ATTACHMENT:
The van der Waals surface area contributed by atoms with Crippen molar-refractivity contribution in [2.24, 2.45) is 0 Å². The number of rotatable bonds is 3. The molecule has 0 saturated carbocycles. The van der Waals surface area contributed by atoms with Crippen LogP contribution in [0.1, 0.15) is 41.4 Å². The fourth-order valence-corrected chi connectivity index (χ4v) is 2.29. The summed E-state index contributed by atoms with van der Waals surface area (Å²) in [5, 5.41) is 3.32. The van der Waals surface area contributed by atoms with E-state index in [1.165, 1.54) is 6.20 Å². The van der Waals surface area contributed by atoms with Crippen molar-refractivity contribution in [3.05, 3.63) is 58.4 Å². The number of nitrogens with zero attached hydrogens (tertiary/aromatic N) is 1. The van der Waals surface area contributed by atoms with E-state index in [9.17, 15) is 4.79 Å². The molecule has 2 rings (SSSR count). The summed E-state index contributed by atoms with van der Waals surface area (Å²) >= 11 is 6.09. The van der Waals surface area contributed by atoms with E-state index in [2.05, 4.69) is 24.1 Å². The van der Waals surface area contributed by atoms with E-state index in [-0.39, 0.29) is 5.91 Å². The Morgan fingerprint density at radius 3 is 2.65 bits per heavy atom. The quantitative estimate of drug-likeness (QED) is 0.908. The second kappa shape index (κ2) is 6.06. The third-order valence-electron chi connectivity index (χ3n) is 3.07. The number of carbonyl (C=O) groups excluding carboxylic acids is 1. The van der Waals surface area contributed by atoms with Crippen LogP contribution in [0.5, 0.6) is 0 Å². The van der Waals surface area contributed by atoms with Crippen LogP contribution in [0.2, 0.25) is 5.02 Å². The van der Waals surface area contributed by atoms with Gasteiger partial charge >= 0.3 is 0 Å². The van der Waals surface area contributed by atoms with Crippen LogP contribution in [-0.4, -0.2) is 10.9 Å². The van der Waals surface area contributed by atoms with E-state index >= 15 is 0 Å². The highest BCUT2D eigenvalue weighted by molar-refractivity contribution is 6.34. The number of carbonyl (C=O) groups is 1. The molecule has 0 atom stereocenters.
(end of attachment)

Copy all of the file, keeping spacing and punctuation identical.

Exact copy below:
The van der Waals surface area contributed by atoms with Crippen molar-refractivity contribution in [2.24, 2.45) is 0 Å². The number of rotatable bonds is 3. The molecule has 0 saturated carbocycles. The van der Waals surface area contributed by atoms with Crippen LogP contribution in [0.1, 0.15) is 41.4 Å². The fourth-order valence-corrected chi connectivity index (χ4v) is 2.29. The summed E-state index contributed by atoms with van der Waals surface area (Å²) in [5, 5.41) is 3.32. The van der Waals surface area contributed by atoms with E-state index in [1.165, 1.54) is 6.20 Å². The van der Waals surface area contributed by atoms with Crippen molar-refractivity contribution in [3.05, 3.63) is 58.4 Å². The number of nitrogens with zero attached hydrogens (tertiary/aromatic N) is 1. The van der Waals surface area contributed by atoms with E-state index in [9.17, 15) is 4.79 Å². The molecule has 2 rings (SSSR count). The summed E-state index contributed by atoms with van der Waals surface area (Å²) >= 11 is 6.09. The van der Waals surface area contributed by atoms with E-state index in [2.05, 4.69) is 24.1 Å². The van der Waals surface area contributed by atoms with E-state index in [-0.39, 0.29) is 5.91 Å². The Morgan fingerprint density at radius 3 is 2.65 bits per heavy atom. The quantitative estimate of drug-likeness (QED) is 0.908. The second kappa shape index (κ2) is 6.06. The third-order valence-electron chi connectivity index (χ3n) is 3.07. The number of carbonyl (C=O) groups excluding carboxylic acids is 1. The van der Waals surface area contributed by atoms with Crippen LogP contribution in [0.5, 0.6) is 0 Å². The van der Waals surface area contributed by atoms with Crippen LogP contribution in [0.2, 0.25) is 5.02 Å². The van der Waals surface area contributed by atoms with Gasteiger partial charge >= 0.3 is 0 Å². The van der Waals surface area contributed by atoms with Crippen LogP contribution in [-0.4, -0.2) is 10.9 Å². The van der Waals surface area contributed by atoms with E-state index >= 15 is 0 Å². The highest BCUT2D eigenvalue weighted by molar-refractivity contribution is 6.34. The number of carbonyl (C=O) groups is 1. The molecule has 0 atom stereocenters.